Technically Anomalisa is a 2015 film hitting film festivals in September. However it wasn’t released in some theaters until December 30th, 2015 and it didn’t hit San Francisco until early to mid-January. I was able to see it over the weekend and I’m extremely torn on how I feel about this Oscar Nominated film.
Anomalisa has gotten almost nothing but glowing reviews for how real it felt. Charlie Kaufman of Eternal Sunshine of the Spotless Mind and Adaptation fame wrote and directed. Duke Johnson directed as well with his experience in stop motion animation on projects such as Moral Orel. Kaufman had originally written the story as a “sound play” (using the pen name Francis Fregoli) where the actors would be on stage essentially reading the script to the audience. Johnson and Kaufmen were brought together through a mutual acquaintance and after some negotiating launched a Kickstarter to fund their passion project.
So far so good! I love other Kaufman films. I love stop motion animation. I’m a huge supporter of crowdfunded endeavors. So why does this film rub me the wrong way? Lets take a peak at the summary.
Michael Stone, a middle-aged motivational speaker who is grappling with an existential crisis, attends a customer service convention in Cincinnati to give a speech. At the hotel, he meets and falls for Lisa, a seemingly ordinary woman who sparks his imagination and energizes him to reexamine his life.
Doesn’t seem too bad. I immediately thought of the Manic Pixie Dream Girl trope even though Lisa doesn’t fit the manic part of the trope as she is more reserved and insecure, but she still serves the purpose of a MPDG; to save the male protagonist from their less than satisfactory unhappy life.
Anomalisa is an entertaining movie and really well done from the cinematography to the subtlety in the sound design and candid-ness in the voice acting. I loved that the characters’ faces were made using a 3D printer which was made more obvious on extreme close ups. I know the seams on the faces were kept in due to budget (they’re usually edited out in post production for stop motion animation), but I loved that those designs later play into Michael’s breakdown later in the film.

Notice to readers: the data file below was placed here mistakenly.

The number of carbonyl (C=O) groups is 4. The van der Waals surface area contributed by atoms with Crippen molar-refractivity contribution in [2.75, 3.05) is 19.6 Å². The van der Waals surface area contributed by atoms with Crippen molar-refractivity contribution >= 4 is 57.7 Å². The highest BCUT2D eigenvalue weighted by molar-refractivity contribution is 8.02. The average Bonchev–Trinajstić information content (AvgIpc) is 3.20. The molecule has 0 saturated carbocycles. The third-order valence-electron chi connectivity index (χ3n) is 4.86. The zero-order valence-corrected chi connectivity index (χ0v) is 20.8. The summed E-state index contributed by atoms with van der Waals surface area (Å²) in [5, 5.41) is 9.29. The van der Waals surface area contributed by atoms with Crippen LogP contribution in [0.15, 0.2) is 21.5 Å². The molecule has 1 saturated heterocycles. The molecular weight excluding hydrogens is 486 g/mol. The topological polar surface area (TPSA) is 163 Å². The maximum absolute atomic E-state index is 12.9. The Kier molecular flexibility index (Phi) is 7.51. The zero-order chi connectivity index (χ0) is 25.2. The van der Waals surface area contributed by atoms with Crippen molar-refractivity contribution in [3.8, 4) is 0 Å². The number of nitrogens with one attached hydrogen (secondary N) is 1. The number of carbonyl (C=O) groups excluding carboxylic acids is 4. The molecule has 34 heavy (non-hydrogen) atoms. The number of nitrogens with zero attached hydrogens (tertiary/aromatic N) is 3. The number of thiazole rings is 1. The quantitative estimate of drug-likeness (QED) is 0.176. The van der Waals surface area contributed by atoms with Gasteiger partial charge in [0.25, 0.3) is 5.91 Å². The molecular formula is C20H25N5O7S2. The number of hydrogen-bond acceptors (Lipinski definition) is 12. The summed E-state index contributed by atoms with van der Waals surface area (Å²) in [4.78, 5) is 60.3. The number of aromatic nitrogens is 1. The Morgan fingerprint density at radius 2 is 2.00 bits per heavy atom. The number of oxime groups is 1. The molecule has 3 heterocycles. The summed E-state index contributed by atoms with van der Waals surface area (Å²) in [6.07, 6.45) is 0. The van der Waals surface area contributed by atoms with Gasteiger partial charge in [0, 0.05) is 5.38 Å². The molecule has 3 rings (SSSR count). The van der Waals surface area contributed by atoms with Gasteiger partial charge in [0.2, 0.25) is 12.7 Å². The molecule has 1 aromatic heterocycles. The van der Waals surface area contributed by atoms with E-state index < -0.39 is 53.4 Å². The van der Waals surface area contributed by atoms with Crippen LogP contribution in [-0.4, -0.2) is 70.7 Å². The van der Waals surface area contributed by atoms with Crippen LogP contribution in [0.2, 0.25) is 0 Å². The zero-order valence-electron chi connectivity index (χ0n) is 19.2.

The dialogue worked great and made you uncomfortable when you needed to be like when Michael fumbled over trying to buy a toy for his son when it was actually an adult toy shop. But it also made you laugh during those awkward first encounter exchanges with Lisa and her friend. It all felt very natural. However there were parts that I know were intended for the audience to react like “Aww that’s so sweet of Michael to say,” but I was in my seat thinking … “REALLY?”
I get it. Michael is depressed. Michael is tortured. Michael is desperately searching for anything to bring back a spark to his life. All of this is illustrated by having every character that is not Lisa have the same exact almost creepily basic face and the same monotonous voice (Tom Noonan easily provided voices for 20+ characters, and it was hilarious once you caught on.) Even the Fregoli Hotel that Michael stays at is a nod to the delusion he suffers from. Lisa isn’t special by usual societal standards but her voice is different than everyone else in Michael’s world.
I did enjoy how the film ended as it’s not the stereotypical Hollywood happy ending that would’ve probably been forced upon the creators had it not been a Kickstarted independent project.
So if I’m saying all these wonderful things about the movie, then why am I torn on it? I think what bugged me was that the story felt recycled to me. Middle aged male creative seeks comfort from a younger woman to save him from his mundane life/marriage. It’s been done before multiple times but now it’s in stop motion so gets deemed different? Don’t get me wrong. It’s still a great movie and I highly recommend seeing it. I’m afraid I wasn’t as enchanted and taken by the movie as it’s other reviewers. In the end, I just didn’t care about Michael.
Now what if everything were the same but the genders were switched? Food for thought.
Rotten Tomatoes: 91% (8.3/10 average)
Release Date: December 30th 2015 (Limited)
Studio: Starburns Industries
90 Minutes | Rated R
Directors: Charlie Kaufman & Duke Johnson
Writer: Charlie Kaufman
Stars: David Thewlis, Jennifer Jason Leigh & Tom Noonan
What are your thoughts on Anomalisa? Comment below or tweet me @teriarchibbles!
ARTing is my new column all about animation, graphic novels, and anything in between that is art related. Regular posts coming on Wednesdays.
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